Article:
The Hunter becomes the Hunted

I recently came into a copy of Dave Hitz‘s new book How to Castrate a Bull. A full review is to come, but I couldn’t wait to serve up one delicious bit of irony. Among the book’s many unintentionally fascinating artifacts is NetApp’s original business plan, dated January 16, 1992. In that plan, NetApp’s proposed differentiators are high availability, easy administration, high performance and low price — differentiators that are eerily mirrored by Fishworks’ proposed differentiators nearly fourteen years later. But the irony goes non-linear when Hitz discusses the “Competition” in that original business plan:

Sun Microsystems is the main supplier of NFS file servers. Sun sells over 2/3 of all NFS file servers. Our initial product will be positioned to cost significantly less than Sun’s lower-end server, with performance comparable to their high-end servers.

It is unlikely that Sun will be able to produce a server that performs as well, or costs as little, for several reasons:

  • Sun’s server hardware is inherently more expensive because it has lower production volumes than our components [...]
  • The culture among software engineers at Sun places little value on performance.
  • The structure of Sun — with SunSoft doing NFS and UNIX, and SMCC [Sun Microsystems Computer Corporation] doing hardware — makes it difficult for Sun to produce products that provide creative software-hardware system solutions.
  • Sun’s distribution costs will likely remain high due to the level of technical support required to install and manage a Sun server.

While I had known that NetApp targeted Sun in its early days, I had no idea how explicit that attack had been. Now, it must be said that Hitz was right about Sun on all counts — and that NetApp thoroughly disrupted Sun with its products, ultimately coming to dominate the NAS market itself. But it is stunning the degree to which NetApp’s own business plan — nearly verbatim — is being used against it, not least by the very company that NetApp originally disrupted. (See Slide 5 of the Fishworks elevator pitch — and use your imagination.) Indeed, like NetApp in the 1990s, the Sun Storage 7000 Series is not disruptive by accident, and as I elaborate on in this presentation, we are very deliberately positioning the product to best harness the economic winds blowing so strongly in its favor.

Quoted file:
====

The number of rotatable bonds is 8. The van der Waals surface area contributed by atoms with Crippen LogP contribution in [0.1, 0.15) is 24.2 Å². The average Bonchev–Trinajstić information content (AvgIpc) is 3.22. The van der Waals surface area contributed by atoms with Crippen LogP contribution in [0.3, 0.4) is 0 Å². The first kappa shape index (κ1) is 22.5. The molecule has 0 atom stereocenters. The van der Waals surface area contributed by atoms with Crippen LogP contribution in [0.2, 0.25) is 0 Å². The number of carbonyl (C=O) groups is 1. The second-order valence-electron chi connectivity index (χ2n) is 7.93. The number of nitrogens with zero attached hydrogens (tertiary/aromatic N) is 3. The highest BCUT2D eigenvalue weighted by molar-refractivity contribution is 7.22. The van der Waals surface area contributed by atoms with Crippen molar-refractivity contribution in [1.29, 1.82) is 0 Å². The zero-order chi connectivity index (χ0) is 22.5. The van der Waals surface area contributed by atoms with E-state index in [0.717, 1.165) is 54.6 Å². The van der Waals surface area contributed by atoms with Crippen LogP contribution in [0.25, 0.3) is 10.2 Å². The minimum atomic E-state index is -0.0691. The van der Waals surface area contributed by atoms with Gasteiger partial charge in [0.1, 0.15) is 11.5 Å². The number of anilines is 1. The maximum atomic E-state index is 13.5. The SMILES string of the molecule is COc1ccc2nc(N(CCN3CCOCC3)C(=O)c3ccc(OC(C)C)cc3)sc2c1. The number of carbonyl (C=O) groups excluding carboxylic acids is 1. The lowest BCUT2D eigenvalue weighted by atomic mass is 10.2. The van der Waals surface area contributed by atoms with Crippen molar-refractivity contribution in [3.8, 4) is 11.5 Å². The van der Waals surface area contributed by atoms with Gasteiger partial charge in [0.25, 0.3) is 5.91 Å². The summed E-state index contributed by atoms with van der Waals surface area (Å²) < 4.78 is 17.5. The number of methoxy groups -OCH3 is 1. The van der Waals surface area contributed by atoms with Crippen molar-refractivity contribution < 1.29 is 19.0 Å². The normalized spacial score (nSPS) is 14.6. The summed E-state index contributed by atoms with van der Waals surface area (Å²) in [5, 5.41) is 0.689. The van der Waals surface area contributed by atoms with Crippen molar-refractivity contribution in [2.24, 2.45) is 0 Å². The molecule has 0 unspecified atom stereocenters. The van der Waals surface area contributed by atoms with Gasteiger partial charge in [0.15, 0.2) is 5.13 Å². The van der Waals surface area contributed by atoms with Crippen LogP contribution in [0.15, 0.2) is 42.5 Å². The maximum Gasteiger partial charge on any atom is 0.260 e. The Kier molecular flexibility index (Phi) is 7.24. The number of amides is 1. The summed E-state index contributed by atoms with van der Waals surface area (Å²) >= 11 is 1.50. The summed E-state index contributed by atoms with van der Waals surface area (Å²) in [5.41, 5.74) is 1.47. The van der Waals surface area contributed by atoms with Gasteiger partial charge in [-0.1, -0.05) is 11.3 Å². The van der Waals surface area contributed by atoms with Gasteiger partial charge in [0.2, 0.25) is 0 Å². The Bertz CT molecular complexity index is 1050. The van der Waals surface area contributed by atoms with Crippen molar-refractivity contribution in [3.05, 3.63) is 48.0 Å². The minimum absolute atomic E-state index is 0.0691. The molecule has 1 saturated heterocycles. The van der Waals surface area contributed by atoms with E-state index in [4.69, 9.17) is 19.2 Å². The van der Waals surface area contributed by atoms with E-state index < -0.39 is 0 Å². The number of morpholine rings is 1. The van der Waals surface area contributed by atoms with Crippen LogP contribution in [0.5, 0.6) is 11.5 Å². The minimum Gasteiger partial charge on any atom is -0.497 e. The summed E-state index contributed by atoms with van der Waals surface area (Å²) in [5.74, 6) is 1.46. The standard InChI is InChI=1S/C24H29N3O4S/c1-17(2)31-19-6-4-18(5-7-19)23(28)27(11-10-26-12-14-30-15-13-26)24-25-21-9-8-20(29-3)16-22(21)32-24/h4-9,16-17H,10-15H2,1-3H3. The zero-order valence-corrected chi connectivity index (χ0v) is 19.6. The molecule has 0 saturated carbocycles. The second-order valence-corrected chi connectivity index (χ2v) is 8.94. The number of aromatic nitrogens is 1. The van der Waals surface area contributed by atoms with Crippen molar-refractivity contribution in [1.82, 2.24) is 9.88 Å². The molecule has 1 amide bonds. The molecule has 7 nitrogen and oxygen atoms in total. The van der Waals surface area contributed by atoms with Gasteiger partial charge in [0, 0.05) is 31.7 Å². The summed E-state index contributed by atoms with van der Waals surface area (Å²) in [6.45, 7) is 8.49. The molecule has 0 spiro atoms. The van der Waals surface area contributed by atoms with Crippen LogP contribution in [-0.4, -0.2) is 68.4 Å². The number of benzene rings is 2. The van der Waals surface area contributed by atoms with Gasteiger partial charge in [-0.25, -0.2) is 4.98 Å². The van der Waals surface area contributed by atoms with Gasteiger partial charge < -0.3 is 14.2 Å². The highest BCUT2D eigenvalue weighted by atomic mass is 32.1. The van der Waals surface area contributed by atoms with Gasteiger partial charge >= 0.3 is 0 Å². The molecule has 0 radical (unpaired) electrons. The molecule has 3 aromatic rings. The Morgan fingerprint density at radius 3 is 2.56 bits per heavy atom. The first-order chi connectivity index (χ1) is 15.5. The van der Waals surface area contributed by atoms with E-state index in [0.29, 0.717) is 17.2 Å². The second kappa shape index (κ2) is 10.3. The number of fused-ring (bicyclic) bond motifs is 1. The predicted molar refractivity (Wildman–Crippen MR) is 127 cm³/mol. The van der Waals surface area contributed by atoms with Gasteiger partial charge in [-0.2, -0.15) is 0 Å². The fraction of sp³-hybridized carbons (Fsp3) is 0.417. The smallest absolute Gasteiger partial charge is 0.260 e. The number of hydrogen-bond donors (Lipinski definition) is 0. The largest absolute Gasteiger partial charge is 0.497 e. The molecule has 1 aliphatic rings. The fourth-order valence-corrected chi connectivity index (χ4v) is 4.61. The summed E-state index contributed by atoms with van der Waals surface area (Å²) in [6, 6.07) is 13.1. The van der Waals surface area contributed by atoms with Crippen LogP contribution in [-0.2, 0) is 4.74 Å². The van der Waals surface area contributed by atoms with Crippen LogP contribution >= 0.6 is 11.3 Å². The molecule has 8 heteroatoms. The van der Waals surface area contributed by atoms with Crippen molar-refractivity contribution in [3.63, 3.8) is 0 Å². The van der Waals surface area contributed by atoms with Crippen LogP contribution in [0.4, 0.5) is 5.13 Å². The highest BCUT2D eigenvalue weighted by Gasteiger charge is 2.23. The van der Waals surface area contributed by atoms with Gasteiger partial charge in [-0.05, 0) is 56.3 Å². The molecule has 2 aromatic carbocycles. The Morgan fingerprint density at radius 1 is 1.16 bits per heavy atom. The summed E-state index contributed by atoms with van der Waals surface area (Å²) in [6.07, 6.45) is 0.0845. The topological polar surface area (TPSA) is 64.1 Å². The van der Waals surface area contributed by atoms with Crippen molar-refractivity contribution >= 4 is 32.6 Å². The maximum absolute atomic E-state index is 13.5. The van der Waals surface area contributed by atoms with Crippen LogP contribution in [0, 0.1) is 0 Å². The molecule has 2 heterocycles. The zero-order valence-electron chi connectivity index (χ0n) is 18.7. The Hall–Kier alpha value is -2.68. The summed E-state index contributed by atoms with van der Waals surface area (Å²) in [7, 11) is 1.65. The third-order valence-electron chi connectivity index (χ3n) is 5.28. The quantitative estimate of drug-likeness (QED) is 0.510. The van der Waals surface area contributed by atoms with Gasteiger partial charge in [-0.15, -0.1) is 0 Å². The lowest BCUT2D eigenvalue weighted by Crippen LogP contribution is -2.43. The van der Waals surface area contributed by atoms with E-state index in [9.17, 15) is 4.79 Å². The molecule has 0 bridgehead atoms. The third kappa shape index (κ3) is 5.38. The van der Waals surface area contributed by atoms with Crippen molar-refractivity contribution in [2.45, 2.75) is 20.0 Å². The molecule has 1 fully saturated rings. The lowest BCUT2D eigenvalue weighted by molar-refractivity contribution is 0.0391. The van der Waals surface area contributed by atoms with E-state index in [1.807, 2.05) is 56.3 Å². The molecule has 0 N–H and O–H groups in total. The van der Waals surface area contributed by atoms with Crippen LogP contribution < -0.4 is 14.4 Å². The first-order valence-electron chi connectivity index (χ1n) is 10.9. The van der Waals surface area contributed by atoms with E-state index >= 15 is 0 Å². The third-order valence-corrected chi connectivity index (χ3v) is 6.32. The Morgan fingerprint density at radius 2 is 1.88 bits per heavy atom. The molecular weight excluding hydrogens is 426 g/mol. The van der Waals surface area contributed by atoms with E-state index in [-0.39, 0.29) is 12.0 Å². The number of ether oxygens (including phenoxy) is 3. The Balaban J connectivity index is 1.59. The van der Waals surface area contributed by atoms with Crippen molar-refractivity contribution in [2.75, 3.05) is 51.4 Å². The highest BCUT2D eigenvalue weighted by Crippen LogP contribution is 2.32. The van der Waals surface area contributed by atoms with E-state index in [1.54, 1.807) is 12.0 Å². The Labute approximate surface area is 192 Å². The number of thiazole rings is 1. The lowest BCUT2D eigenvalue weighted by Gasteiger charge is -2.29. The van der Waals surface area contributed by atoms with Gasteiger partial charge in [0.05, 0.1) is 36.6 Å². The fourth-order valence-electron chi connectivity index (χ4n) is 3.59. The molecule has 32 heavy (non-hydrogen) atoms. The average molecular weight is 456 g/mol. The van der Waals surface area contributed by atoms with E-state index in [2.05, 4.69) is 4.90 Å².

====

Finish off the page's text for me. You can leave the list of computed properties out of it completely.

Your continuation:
NetApp’s success with their original business plan and our nascent success with Fishworks point to the most important lesson that the history of technology has to teach: economics always wins — a product or a technology or a company ultimately cannot prop up unsustainable economics. Perhaps unlike Hitz, however, I had to learn that lesson the hard way: in the post-bubble meltdown that brought Sun within an inch of its life. But then again, perhaps Hitz has yet to have his final lesson on the subject…

Posted on January 22, 2009 at 12:50 am by bmc · Permalink
In: Fishworks

11 Responses

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  1. Written by Matt Bryant
    on January 22, 2009 at 1:11 am

    Ha – well said, great post Bryan! :)

  2. Written by Derek
    on January 22, 2009 at 5:57 am

    … so what you’re really implying is that Dave Hitz doesn’t know that shouting at disks will always have a far greater impact than shouting at his competition’s lawyers?

  3. Written by Z
    on January 22, 2009 at 2:17 pm

    :-) enjoyed the fishworks elevator pitch…
    Shoot, I actually started putting together a thin client appliance, now I know I probably have competition :-)
    BTW setting up a sun ray server is a pain in the ….
    The market for thin client appliances has to grow …

  4. Written by isaac rozenfeld
    on January 22, 2009 at 3:02 pm

    touché !
    touché !
    touché !

  5. Written by john PB